The low-cost Raspberry Pi Linux computer is set to become available for purchase later this month for $35. The firm behind the budget computer announced on Monday that the first batch of boards will enter manufacturing on February 20th and will be available at the end of the month. The single-board computer is equipped with a 700MHz processor, 256MB of RAM, SD card support and both HDMI and RCA outputs. Despite the low cost and small size — which is roughly equal to a credit card — the Raspberry Pi computer is powerful enough to run games such as Quake III Arena and power 1080p video, however the company intends for the device to be used in schools to teach the basics of computer science. A second Raspberry Pi model with 128MB of RAM will be released for $25 at a later date. More →
Global shipments of low-cost Android smartphones are expected to explode over the next four years. A new report from market intelligence firm In-Stat suggests that annual shipments of sub-$150 Android phones will reach 339 million units in 2015. In-Stat says that consumers in the market for smartphones with such a low unsubsidized cost only have one option — Android — leaving current (Symbian) and future (Nokia’s secret new OS) platforms high and dry. Even in 2013, however, In-Stat views fragmentation as an issue and says the spec requirements of newer Android builds like Android 4.0 Ice Cream Sandwich will keep it off low-end phones. Read on for more. More →
Apple will release not one, but two new iPhone models this September, Deutsche Bank analyst Chris Whitmore wrote in a note to investors on Monday. The Cupertino-based tech giant has a new iPhone 5 model lined up to replace the current iPhone 4, but it also has the rumored “iPhone 4S” in the works — a supposed modest upgrade that will maintain the same physical design as the current iPhone model. The 4S model, Whitmore believes, will launch as a $349 prepaid phone with a data plan that works much like the iPad Wi-Fi + 3G; users will be able to choose from multiple data plans and purchase them on a monthly basis without being locked into a contract. “With Nokia and RIMM struggling, the time is right for Apple to aggressively penetrate the mid range smart-phone market (i.e. $300-500 category) to dramatically expand its [total addressable market] and market share,” Whitemore wrote. More →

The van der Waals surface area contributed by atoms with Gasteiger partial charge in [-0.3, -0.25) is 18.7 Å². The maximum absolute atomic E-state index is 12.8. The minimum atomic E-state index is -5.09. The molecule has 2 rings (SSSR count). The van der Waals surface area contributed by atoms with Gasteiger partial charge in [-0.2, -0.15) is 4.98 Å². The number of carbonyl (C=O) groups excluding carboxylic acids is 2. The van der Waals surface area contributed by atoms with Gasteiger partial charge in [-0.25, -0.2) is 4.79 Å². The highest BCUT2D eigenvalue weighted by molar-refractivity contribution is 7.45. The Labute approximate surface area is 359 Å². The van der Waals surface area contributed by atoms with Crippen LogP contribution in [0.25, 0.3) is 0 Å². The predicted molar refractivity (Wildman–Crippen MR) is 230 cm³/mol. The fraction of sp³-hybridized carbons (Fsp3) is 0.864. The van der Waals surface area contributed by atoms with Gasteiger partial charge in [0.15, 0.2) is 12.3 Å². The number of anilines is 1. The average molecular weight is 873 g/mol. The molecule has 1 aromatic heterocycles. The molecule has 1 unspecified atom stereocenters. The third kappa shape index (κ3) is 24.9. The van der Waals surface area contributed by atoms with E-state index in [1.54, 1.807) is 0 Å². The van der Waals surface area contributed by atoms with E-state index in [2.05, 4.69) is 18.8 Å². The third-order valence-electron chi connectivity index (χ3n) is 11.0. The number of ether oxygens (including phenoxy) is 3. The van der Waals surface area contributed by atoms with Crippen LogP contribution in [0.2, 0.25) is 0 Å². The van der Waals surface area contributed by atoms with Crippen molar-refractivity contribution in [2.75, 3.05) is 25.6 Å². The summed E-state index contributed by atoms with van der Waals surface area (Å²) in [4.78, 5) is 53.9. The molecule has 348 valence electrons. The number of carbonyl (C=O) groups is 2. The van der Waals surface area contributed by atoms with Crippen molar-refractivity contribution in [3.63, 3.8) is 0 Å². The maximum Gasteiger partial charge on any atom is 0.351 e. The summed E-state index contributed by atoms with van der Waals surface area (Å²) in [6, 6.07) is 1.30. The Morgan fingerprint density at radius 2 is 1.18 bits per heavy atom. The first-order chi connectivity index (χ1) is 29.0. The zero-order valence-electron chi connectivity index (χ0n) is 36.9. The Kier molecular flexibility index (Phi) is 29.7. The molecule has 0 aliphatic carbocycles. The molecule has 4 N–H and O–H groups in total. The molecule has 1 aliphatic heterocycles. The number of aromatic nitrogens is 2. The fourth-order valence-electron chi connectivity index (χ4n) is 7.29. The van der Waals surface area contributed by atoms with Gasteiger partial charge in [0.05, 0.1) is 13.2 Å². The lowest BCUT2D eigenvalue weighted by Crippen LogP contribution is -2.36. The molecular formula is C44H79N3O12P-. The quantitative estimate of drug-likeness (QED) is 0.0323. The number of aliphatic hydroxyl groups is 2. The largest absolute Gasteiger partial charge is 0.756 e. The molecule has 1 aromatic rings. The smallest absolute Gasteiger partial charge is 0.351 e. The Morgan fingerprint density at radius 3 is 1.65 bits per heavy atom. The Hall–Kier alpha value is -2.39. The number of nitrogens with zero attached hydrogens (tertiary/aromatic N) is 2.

Did we nail it or what? Today Rogers announced the creation of chatr, the low-cost wireless brand we exclusively told you about last week. Created to serve what Rogers calls a “niche” market that is not currently served by its flagship and value brands Rogers Wireless and Fido, chatr will offer no contract voice and text plans as well as unlimited talk and text plans. Data is not a part of chatr’s game plan. According to Rogers, the big draw of chatr is not only its great plans, but that for the first time it gives urbanites who simply want to make calls and send texts affordable service from a “network they can trust.” We were pretty curious about the timing of this launch, what with WIND Mobile now being half a year old and Mobilicity having only been on the scene for six weeks, so we asked Rogers about it. Surprisingly, they were adamant that they could not care less what their competitors are doing or where it is they are operating. They were quick to point out that chatr has been one year in the making and that it actually designed to mimic business model that allowed MetroPCS to go from a small time carrier to the 5th largest in the United States. Sadly this was about as much extra information as we could squeeze out of Rogers. As much as they want to get chatr up and running today, they’ve still got a few more things to do behind the scenes before it launches by the end of summer. This means that they can’t get into specifics about when the network will launch. But as we have said before, thanks to our connects we know that Vancouver, Edmonton, Calgary, Toronto, and Ottawa are a lock. Anyone planning to wait with baited breath?
Nokia on Tuesday introduced six new mobile phones and two new services that target emerging markets. The phones will include the 7100 Supernova and the XpressMusic 5130 and will retail for €25 to €90 ($32 to $115 USD). The first handset to hit the market in late 2008 will be the Nokia 7100 Supernova, a slider with a touchscreen and 1.2MP camera. Following the Supernova will be the XpressMusic 5130, Nokia’s low-cost music phone which is slated for a Q1 2009 release. The remaining four phones are standard candy bars and include the Nokia 2323, Nokia 2330, Nokia 1202 and the Nokia 1661. The Nokia 1202 claims the title as Nokia’s lowest priced mobile phone to date coming in at a mere €25 ($32 USD). A phone is useless without supported services and Nokia is set to launch new services that aim to bring low cost email and educational services to the masses. Nokia’s Mail by Ovi will deliver mobile email and Nokia’s new Life Tools will deliver agricultural information and multilingual education services designed especially for rural and small town communities via SMS. The Mail by Ovi service will be available globally on all S40 handsets by the end of 2008 and the new Life Tools is expected to go live in 2009.